> The Union Grove HS cluster of the Henry County Schools system (roughly 38% black, 54% minority)

> The Fayette County HS cluster of the Fayette County Public Schools system (60% black, >86% minority)...

> The Sandy Creek HS cluster of the Fayette County Public Schools system (roughly 60% black, >83% minority).
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Old 01-11-2022, 08:09 AM
 
Location: SWATS
284 posts, read 114,433 times
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Quote:
Originally Posted by Wheretomoveatl View Post
Hello everyone! Thank you in advance for your insight. We are a Black family early 30s moderately liberal professionals with a 2 year old and 2 dogs. We are wondering which Atlanta neighborhoods and suburbs we should look into that have excellent schools, very safe, at least 30% Black population, walkable areas, dog parks, great restaurants, coffee shops, and nice outdoor spaces. We would be looking to move into a 4br+/2.5+bath house with a yard under 550k. Inside the perimeter would be ideal but it’s not a must.
The other responders are correct in that you'll have to pick your poison on this, but to give an ITP option, consider 30318 north of the railroad tracks. The area is zoned for North Atlanta high which is seen as the best in APS and has a lot of the characteristics you're looking for in the restaurants, commute, outdoor spaces, etc. $550 for 4 beds will be tough in that area though.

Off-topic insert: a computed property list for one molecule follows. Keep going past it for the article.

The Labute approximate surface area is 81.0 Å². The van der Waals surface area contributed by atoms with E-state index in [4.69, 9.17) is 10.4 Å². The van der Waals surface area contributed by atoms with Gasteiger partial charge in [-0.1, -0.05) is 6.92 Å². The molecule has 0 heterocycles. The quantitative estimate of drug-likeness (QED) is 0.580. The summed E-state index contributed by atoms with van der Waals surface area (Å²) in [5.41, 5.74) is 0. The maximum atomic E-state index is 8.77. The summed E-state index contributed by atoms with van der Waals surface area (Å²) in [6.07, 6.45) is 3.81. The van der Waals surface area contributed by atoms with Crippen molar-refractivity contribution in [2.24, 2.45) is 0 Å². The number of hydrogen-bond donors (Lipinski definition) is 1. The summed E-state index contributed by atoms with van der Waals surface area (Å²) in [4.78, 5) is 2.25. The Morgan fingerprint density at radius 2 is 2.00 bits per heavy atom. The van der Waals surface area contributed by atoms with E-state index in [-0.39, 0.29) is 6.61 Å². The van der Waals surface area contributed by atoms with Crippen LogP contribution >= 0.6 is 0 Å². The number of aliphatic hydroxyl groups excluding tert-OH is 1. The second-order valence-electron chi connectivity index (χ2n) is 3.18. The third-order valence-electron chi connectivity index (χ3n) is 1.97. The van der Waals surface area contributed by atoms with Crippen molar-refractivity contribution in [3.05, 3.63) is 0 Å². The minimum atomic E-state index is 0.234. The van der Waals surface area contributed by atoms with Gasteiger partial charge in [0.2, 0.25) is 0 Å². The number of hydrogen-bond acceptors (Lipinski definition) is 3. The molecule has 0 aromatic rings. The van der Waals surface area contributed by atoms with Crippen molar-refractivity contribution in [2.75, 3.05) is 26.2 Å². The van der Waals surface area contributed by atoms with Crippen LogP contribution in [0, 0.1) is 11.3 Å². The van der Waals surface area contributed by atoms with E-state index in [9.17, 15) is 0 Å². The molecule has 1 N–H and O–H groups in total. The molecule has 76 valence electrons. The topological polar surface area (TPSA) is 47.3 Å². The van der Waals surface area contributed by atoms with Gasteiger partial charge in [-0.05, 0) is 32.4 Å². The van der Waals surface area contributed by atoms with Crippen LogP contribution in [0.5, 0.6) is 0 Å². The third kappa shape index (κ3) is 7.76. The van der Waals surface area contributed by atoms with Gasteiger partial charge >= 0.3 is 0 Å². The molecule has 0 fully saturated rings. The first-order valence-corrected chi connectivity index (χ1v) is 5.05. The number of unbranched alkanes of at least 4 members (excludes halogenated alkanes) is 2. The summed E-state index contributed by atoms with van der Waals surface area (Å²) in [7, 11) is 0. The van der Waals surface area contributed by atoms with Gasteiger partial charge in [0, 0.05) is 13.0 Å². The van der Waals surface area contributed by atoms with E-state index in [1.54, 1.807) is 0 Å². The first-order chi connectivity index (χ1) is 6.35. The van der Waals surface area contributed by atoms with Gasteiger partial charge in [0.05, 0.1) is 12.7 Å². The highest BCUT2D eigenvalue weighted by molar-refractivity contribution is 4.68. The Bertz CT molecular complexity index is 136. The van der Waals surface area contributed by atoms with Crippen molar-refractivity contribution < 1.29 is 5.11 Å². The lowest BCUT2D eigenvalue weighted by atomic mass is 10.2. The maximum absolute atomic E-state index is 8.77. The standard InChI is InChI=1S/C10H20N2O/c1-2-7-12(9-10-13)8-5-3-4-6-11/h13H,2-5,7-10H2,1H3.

Edit:
Here's an example
https://www.redfin.com/GA/Atlanta/20.../home/24785255

Edit 2:
I'll add that traditionally, the areas in 30331 (Midwest Cascade) are seen as the upper class black area of ATL, but that area is lacking most of what you're looking for as far as restaurants, walkability, etc. But for example that is where the former mayor Keisha Lance Bottoms lives.

Last edited by Datdudebrah; 01-11-2022 at 08:33 AM..
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Old 01-11-2022, 08:35 AM
 
438 posts, read 188,215 times
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> Large house with a big yard
> High-income, trendy neighborhood
> ITP
> Great schools
> Under $550,000


Oof. You'll probably need to cross off at least three things from that list.
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Old 01-11-2022, 08:56 AM
 
Location: 30312
2,269 posts, read 3,443,367 times
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Quote:
Originally Posted by Smocaine View Post
> Large house with a big yard
> High-income, trendy neighborhood
> ITP
> Great schools
> Under $550,000


Oof. You'll probably need to cross off at least three things from that list.
Maybe two. Not three.
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Old 01-11-2022, 07:54 PM
 
438 posts, read 188,215 times